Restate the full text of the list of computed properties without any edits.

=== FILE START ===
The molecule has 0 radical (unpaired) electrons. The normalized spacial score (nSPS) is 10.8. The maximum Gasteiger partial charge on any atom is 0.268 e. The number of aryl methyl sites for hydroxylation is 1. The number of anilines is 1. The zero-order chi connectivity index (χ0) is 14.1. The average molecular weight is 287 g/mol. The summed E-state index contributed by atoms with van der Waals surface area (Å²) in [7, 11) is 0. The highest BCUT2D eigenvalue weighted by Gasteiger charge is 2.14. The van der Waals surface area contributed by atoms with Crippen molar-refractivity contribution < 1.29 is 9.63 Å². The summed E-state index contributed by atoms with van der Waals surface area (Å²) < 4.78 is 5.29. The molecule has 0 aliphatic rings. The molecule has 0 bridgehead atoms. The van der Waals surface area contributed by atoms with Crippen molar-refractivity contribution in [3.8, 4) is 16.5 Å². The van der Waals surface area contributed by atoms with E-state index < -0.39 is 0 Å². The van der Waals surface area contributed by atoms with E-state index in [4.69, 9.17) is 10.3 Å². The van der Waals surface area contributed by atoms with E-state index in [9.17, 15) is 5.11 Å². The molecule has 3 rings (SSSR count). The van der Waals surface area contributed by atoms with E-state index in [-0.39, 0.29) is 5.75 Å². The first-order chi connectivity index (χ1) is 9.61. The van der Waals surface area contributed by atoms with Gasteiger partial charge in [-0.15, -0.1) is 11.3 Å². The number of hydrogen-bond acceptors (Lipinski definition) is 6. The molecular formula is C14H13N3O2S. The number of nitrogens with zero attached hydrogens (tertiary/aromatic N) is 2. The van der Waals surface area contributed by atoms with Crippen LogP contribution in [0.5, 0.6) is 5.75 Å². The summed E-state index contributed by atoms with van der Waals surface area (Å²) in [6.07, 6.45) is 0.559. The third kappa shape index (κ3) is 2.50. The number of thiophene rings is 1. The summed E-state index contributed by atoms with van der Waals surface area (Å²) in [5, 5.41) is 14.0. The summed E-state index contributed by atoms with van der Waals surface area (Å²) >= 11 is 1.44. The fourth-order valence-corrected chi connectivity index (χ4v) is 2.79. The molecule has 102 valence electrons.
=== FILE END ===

The molecule has 0 radical (unpaired) electrons. The normalized spacial score (nSPS) is 10.8. The maximum Gasteiger partial charge on any atom is 0.268 e. The number of aryl methyl sites for hydroxylation is 1. The number of anilines is 1. The zero-order chi connectivity index (χ0) is 14.1. The average molecular weight is 287 g/mol. The summed E-state index contributed by atoms with van der Waals surface area (Å²) in [7, 11) is 0. The highest BCUT2D eigenvalue weighted by Gasteiger charge is 2.14. The van der Waals surface area contributed by atoms with Crippen molar-refractivity contribution < 1.29 is 9.63 Å². The summed E-state index contributed by atoms with van der Waals surface area (Å²) < 4.78 is 5.29. The molecule has 0 aliphatic rings. The molecule has 0 bridgehead atoms. The van der Waals surface area contributed by atoms with Crippen molar-refractivity contribution in [3.8, 4) is 16.5 Å². The van der Waals surface area contributed by atoms with E-state index < -0.39 is 0 Å². The van der Waals surface area contributed by atoms with E-state index in [4.69, 9.17) is 10.3 Å². The van der Waals surface area contributed by atoms with E-state index in [9.17, 15) is 5.11 Å². The molecule has 3 rings (SSSR count). The van der Waals surface area contributed by atoms with E-state index in [-0.39, 0.29) is 5.75 Å². The first-order chi connectivity index (χ1) is 9.61. The van der Waals surface area contributed by atoms with Gasteiger partial charge in [-0.15, -0.1) is 11.3 Å². The number of hydrogen-bond acceptors (Lipinski definition) is 6. The molecular formula is C14H13N3O2S. The number of nitrogens with zero attached hydrogens (tertiary/aromatic N) is 2. The van der Waals surface area contributed by atoms with Crippen LogP contribution in [0.5, 0.6) is 5.75 Å². The summed E-state index contributed by atoms with van der Waals surface area (Å²) in [6.07, 6.45) is 0.559. The third kappa shape index (κ3) is 2.50. The number of thiophene rings is 1. The summed E-state index contributed by atoms with van der Waals surface area (Å²) in [5, 5.41) is 14.0. The summed E-state index contributed by atoms with van der Waals surface area (Å²) >= 11 is 1.44. The fourth-order valence-corrected chi connectivity index (χ4v) is 2.79. The molecule has 102 valence electrons.